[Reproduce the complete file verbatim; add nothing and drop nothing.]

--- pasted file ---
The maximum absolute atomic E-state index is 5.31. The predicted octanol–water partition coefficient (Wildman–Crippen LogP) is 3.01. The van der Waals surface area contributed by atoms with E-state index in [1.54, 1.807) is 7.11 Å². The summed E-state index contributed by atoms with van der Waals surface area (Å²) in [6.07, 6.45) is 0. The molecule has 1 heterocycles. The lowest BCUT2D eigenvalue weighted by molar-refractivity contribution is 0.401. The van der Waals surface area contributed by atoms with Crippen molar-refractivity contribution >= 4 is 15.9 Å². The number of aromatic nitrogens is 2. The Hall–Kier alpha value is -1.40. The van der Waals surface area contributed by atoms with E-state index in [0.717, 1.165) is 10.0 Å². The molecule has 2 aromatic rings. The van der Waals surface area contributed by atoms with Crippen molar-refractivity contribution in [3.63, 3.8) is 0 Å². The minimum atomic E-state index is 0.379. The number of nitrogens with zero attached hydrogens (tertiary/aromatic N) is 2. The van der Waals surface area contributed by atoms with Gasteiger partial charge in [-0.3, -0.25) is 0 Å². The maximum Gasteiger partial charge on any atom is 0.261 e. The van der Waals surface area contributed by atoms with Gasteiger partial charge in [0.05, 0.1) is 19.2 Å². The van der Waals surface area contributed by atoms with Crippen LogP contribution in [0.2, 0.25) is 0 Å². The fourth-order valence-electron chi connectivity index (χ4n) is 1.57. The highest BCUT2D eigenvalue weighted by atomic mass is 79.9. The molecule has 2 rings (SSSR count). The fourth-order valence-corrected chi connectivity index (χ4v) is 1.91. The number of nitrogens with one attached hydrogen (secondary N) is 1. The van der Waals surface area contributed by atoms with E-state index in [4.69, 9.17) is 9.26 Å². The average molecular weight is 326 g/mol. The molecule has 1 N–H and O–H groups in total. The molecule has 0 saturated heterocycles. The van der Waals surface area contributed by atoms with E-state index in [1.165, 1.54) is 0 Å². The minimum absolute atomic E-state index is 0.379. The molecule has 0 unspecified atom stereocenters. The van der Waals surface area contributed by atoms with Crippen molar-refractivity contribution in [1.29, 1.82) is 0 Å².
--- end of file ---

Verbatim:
The maximum absolute atomic E-state index is 5.31. The predicted octanol–water partition coefficient (Wildman–Crippen LogP) is 3.01. The van der Waals surface area contributed by atoms with E-state index in [1.54, 1.807) is 7.11 Å². The summed E-state index contributed by atoms with van der Waals surface area (Å²) in [6.07, 6.45) is 0. The molecule has 1 heterocycles. The lowest BCUT2D eigenvalue weighted by molar-refractivity contribution is 0.401. The van der Waals surface area contributed by atoms with Crippen molar-refractivity contribution >= 4 is 15.9 Å². The number of aromatic nitrogens is 2. The Hall–Kier alpha value is -1.40. The van der Waals surface area contributed by atoms with E-state index in [0.717, 1.165) is 10.0 Å². The molecule has 2 aromatic rings. The van der Waals surface area contributed by atoms with Crippen molar-refractivity contribution in [3.63, 3.8) is 0 Å². The minimum atomic E-state index is 0.379. The number of nitrogens with zero attached hydrogens (tertiary/aromatic N) is 2. The van der Waals surface area contributed by atoms with Gasteiger partial charge in [-0.3, -0.25) is 0 Å². The maximum Gasteiger partial charge on any atom is 0.261 e. The van der Waals surface area contributed by atoms with Gasteiger partial charge in [0.05, 0.1) is 19.2 Å². The van der Waals surface area contributed by atoms with Crippen LogP contribution in [0.2, 0.25) is 0 Å². The fourth-order valence-electron chi connectivity index (χ4n) is 1.57. The highest BCUT2D eigenvalue weighted by atomic mass is 79.9. The molecule has 2 rings (SSSR count). The fourth-order valence-corrected chi connectivity index (χ4v) is 1.91. The number of nitrogens with one attached hydrogen (secondary N) is 1. The van der Waals surface area contributed by atoms with E-state index in [4.69, 9.17) is 9.26 Å². The average molecular weight is 326 g/mol. The molecule has 1 N–H and O–H groups in total. The molecule has 0 saturated heterocycles. The van der Waals surface area contributed by atoms with E-state index in [1.165, 1.54) is 0 Å². The minimum absolute atomic E-state index is 0.379. The molecule has 0 unspecified atom stereocenters. The van der Waals surface area contributed by atoms with Crippen molar-refractivity contribution in [1.29, 1.82) is 0 Å².